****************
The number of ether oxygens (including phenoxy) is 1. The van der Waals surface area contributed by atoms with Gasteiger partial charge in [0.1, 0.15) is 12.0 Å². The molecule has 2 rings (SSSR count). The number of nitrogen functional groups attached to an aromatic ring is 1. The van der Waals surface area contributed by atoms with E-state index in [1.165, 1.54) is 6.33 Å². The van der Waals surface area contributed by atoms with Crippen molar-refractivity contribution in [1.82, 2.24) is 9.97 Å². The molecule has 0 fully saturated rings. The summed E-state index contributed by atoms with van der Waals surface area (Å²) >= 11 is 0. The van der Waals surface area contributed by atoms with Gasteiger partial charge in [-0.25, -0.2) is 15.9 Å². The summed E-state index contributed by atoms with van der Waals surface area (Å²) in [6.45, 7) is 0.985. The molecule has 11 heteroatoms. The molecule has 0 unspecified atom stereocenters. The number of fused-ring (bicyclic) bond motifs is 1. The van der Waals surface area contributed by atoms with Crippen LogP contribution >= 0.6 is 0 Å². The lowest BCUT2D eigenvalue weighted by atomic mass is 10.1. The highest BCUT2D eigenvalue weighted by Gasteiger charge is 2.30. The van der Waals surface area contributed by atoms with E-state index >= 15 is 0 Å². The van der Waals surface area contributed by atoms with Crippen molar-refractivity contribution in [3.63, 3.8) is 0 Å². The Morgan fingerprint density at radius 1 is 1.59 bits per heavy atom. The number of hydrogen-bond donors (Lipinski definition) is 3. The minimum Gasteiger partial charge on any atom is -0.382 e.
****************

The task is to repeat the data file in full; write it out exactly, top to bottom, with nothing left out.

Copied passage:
The number of ether oxygens (including phenoxy) is 1. The van der Waals surface area contributed by atoms with Gasteiger partial charge in [0.1, 0.15) is 12.0 Å². The molecule has 2 rings (SSSR count). The number of nitrogen functional groups attached to an aromatic ring is 1. The van der Waals surface area contributed by atoms with E-state index in [1.165, 1.54) is 6.33 Å². The van der Waals surface area contributed by atoms with Crippen molar-refractivity contribution in [1.82, 2.24) is 9.97 Å². The molecule has 0 fully saturated rings. The summed E-state index contributed by atoms with van der Waals surface area (Å²) >= 11 is 0. The van der Waals surface area contributed by atoms with Gasteiger partial charge in [-0.25, -0.2) is 15.9 Å². The summed E-state index contributed by atoms with van der Waals surface area (Å²) in [6.45, 7) is 0.985. The molecule has 11 heteroatoms. The molecule has 0 unspecified atom stereocenters. The number of fused-ring (bicyclic) bond motifs is 1. The van der Waals surface area contributed by atoms with Crippen LogP contribution >= 0.6 is 0 Å². The lowest BCUT2D eigenvalue weighted by atomic mass is 10.1. The highest BCUT2D eigenvalue weighted by Gasteiger charge is 2.30. The van der Waals surface area contributed by atoms with E-state index >= 15 is 0 Å². The van der Waals surface area contributed by atoms with Crippen molar-refractivity contribution in [3.63, 3.8) is 0 Å². The Morgan fingerprint density at radius 1 is 1.59 bits per heavy atom. The number of hydrogen-bond donors (Lipinski definition) is 3. The minimum Gasteiger partial charge on any atom is -0.382 e.